As one of the most severe winter storms in the region’s recorded history continues to batter western New York residents, the amount of snow that is falling continues to accumulate, and the number of people who have been injured continues to rise.
According to some accounts, the number of fatalities stood at 27 as of the early afternoon of Monday, although Erie County Executive Mark Poloncarz put the figure at 25. Earlier, he had mentioned that there was a possibility of further fatalities that had not yet been determined to be storm-related.
The mayor of Buffalo, Byron Brown, stated that the police had found 18 bodies throughout the city. Brown stated that this storm had been challenging and hazardous to deal with.
People who were stranded in their vehicles and died of hypothermia were responsible for some of the fatalities that occurred. At a press conference, Governor Kathy Hochul stated that other storms are expected to hit the state in the near future.
Hochul stated that “as much as we can see in the sky, we know the storm is coming again,” and he went on to say that the forecast is for “another six to 12 inches” of snow. It is “far too early” to say that the storm itself is a thing of the past, according to the governor, even though it appears that the worst of the storm may be over.
Hochul further stated that she has been working with the administration of Vice President Joe Biden to acquire federal resources to assist and that she has asked for a federal declaration of emergency.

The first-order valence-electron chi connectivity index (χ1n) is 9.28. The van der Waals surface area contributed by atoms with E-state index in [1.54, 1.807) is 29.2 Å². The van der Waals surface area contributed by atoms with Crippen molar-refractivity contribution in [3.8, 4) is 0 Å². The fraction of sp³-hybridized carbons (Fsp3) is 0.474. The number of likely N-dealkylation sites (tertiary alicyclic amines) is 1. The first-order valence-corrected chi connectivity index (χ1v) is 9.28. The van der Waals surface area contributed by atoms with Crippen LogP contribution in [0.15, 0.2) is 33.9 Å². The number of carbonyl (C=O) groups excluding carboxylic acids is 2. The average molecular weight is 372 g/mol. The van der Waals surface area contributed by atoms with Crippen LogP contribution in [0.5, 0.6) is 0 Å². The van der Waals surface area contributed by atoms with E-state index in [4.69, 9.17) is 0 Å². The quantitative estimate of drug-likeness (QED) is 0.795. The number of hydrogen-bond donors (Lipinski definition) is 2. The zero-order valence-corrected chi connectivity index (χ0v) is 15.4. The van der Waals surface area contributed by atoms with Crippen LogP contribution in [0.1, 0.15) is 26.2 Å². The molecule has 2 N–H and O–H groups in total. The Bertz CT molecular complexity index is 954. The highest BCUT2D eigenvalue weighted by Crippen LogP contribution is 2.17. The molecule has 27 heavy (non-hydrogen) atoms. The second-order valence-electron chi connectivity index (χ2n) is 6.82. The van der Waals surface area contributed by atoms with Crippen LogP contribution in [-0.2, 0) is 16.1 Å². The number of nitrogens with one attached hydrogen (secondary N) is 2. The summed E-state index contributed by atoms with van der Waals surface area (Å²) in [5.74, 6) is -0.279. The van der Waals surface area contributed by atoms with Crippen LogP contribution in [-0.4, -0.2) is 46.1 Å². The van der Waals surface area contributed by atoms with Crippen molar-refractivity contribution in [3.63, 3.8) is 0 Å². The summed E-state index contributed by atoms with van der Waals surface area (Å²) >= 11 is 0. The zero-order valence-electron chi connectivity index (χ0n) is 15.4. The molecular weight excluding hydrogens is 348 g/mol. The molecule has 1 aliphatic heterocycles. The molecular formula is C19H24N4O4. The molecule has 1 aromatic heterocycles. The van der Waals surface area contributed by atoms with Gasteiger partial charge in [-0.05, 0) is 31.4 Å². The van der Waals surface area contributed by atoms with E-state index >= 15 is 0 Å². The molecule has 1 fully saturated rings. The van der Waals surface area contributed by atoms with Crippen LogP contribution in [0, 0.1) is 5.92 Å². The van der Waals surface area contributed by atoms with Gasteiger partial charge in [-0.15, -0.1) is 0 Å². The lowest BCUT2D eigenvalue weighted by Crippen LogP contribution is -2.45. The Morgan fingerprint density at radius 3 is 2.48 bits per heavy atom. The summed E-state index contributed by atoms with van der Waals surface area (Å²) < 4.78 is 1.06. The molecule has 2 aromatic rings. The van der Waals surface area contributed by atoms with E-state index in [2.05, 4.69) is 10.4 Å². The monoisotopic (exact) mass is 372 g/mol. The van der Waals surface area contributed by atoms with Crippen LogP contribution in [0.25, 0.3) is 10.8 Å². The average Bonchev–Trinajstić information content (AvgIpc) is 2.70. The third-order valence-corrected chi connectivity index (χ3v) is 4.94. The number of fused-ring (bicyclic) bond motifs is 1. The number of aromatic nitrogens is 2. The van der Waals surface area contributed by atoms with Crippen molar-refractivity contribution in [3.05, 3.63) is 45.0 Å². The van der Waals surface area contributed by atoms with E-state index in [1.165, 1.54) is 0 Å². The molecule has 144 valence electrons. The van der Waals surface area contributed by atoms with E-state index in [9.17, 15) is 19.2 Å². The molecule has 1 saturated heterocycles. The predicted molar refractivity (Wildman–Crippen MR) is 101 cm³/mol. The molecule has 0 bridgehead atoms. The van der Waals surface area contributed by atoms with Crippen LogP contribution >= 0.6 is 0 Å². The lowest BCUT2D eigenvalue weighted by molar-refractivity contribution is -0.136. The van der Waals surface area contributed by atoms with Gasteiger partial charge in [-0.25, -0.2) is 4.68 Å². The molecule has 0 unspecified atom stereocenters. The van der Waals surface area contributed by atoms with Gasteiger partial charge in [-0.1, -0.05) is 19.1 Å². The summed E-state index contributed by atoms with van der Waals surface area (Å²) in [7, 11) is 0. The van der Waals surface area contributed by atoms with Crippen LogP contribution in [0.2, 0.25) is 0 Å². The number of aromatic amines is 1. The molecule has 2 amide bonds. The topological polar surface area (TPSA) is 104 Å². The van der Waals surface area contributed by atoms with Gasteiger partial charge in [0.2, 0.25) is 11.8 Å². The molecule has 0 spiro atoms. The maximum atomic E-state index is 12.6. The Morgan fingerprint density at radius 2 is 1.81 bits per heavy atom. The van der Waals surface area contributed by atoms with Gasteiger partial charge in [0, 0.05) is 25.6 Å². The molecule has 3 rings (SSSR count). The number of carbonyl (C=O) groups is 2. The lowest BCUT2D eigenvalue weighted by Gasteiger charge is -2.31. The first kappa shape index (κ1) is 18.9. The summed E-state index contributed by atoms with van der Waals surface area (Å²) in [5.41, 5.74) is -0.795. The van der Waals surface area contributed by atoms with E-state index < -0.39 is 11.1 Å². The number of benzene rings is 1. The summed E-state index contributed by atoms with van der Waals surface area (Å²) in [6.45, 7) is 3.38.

The National Weather Service said that the temperature in Buffalo was 16 degrees early on Monday morning, and snow continued to fall throughout the day. Poloncarz informed the public that a driving prohibition would continue to be enforced in the following municipalities: Buffalo, Lackawant to, Amherst, Cheektowaga, Clarence, Evans, Hamburg, Orchard Park, and West Seneca. He stated that the restriction would be lifted in other areas of the county beginning at seven in the morning on Monday.
He mentioned that the New York State Thruway and route both remained closed. During this period of subzero temperatures, the Empire State has also been beset by power disruptions. As of the beginning of the work week on Monday, National Grid stated that 13,377 people had lost power due to outages, with 12,426 of those persons being located in Erie County.
According to Poloncarz, “very good progress has been made,” as the number of people in Erie County without electricity had decreased dramatically since Sunday morning, when there were 26,404 people without power.
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